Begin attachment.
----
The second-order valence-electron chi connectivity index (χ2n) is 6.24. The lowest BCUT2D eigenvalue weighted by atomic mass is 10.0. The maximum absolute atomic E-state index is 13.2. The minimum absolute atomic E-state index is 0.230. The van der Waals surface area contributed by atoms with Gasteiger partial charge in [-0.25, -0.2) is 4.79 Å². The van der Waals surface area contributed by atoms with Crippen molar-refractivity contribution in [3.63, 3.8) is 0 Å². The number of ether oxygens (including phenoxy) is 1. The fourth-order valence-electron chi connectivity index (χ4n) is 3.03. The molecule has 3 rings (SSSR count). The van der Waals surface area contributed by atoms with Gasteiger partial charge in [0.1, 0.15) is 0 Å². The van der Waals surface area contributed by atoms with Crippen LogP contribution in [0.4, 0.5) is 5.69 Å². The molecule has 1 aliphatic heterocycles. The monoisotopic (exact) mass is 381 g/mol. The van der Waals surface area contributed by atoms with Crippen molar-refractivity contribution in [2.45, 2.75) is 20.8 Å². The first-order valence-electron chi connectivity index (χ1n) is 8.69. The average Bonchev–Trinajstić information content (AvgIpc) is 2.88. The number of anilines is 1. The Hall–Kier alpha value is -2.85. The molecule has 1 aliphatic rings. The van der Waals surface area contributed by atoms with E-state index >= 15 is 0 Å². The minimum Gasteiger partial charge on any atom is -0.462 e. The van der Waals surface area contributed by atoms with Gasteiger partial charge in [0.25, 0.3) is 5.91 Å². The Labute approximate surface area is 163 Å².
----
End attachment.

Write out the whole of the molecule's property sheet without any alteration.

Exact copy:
The second-order valence-electron chi connectivity index (χ2n) is 6.24. The lowest BCUT2D eigenvalue weighted by atomic mass is 10.0. The maximum absolute atomic E-state index is 13.2. The minimum absolute atomic E-state index is 0.230. The van der Waals surface area contributed by atoms with Gasteiger partial charge in [-0.25, -0.2) is 4.79 Å². The van der Waals surface area contributed by atoms with Crippen molar-refractivity contribution in [3.63, 3.8) is 0 Å². The number of ether oxygens (including phenoxy) is 1. The fourth-order valence-electron chi connectivity index (χ4n) is 3.03. The molecule has 3 rings (SSSR count). The van der Waals surface area contributed by atoms with Gasteiger partial charge in [0.1, 0.15) is 0 Å². The van der Waals surface area contributed by atoms with Crippen LogP contribution in [0.4, 0.5) is 5.69 Å². The molecule has 1 aliphatic heterocycles. The monoisotopic (exact) mass is 381 g/mol. The van der Waals surface area contributed by atoms with Crippen molar-refractivity contribution in [2.45, 2.75) is 20.8 Å². The first-order valence-electron chi connectivity index (χ1n) is 8.69. The average Bonchev–Trinajstić information content (AvgIpc) is 2.88. The number of anilines is 1. The Hall–Kier alpha value is -2.85. The molecule has 1 aliphatic rings. The van der Waals surface area contributed by atoms with E-state index >= 15 is 0 Å². The minimum Gasteiger partial charge on any atom is -0.462 e. The van der Waals surface area contributed by atoms with Gasteiger partial charge in [0.25, 0.3) is 5.91 Å². The Labute approximate surface area is 163 Å².